Self Help Integrated Placement Service
5.20

The Self Help Integrated Placement Service (SHIPS) aims at improving the job-searching skills of disabled job-seekers and encouraging them to be more proactive in the search for jobs, thereby enhancing their employment opportunities. In 2005, 520 disabled job-seekers participated in the programme. The overall placement rate was about 70 per cent.

   
Interactive Selective Placement Service (iSPS) Website
5.21

The SPD launched an Interactive Selective Placement Service (iSPS) Website (http://www.jobs.gov.hk/isps) in January 2003 to provide enhanced employment services for disabled job-seekers and employers through the Internet. The website enables disabled persons to register or renew their registrations with the SPD, browse job vacancy information and perform preliminary job-matching. It also enables employers to place vacancy orders with the SPD, identify suitable disabled job-seekers to fill their vacancies and request the SPD to refer candidates to them for selection interview. Response to the iSPS has been very favourable. In 2005, it recorded a total of 1.96 million page views and 9 894 online requests for the SPD's services.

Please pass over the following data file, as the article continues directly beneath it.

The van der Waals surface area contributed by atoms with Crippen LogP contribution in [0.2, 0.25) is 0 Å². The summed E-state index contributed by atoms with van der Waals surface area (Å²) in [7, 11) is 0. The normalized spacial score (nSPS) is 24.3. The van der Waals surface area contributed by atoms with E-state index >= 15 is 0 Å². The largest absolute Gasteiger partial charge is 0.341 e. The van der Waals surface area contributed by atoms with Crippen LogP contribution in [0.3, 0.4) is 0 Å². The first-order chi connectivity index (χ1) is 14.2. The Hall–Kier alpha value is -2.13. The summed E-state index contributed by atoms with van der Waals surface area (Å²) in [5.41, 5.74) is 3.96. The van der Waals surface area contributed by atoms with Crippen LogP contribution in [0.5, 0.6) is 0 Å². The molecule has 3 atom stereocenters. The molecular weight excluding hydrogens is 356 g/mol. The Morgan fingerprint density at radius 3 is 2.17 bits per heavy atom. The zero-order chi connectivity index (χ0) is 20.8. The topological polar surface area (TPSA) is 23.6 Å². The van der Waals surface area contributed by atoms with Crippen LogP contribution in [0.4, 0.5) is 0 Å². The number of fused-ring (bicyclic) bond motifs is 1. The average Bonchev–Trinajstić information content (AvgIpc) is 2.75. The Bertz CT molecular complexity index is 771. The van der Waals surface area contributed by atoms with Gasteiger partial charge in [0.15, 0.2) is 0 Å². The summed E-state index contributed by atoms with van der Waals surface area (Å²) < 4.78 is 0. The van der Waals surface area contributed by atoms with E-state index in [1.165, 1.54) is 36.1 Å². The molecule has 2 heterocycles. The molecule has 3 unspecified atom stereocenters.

Promotional Activities

5.22 During the year, the SPD organised the Outstanding Disabled Employees Award and the Enlightened Employers Award Presentation Ceremony and produced a series of radio programmes to enhance public understanding of the working abilities of people with disabilities. We also held seminars for employers and conducted special promotional campaigns on targeted trades to canvass job vacancies.
 
Representatives of a property management company (left and right) share their experience in employing disabled persons in a seminar organised by the SPD. Representatives of a property management company (left and right) share their experience in employing disabled persons in a seminar organised by the SPD.
   

Services for Young People

Youth Work Experience and Training Scheme (YWETS)

5.23 The YWETS features 50 hours of career guidance and counselling services to trainees by case managers who are registered social workers; 40 hours of induction training on communication and interpersonal skills for trainees; a training subsidy payable to employers at the rate of $2,000 per trainee per month during the training period; and a training allowance of $4,000 payable to trainees who undertake vocational training courses on an off-the-job basis.
   
5.24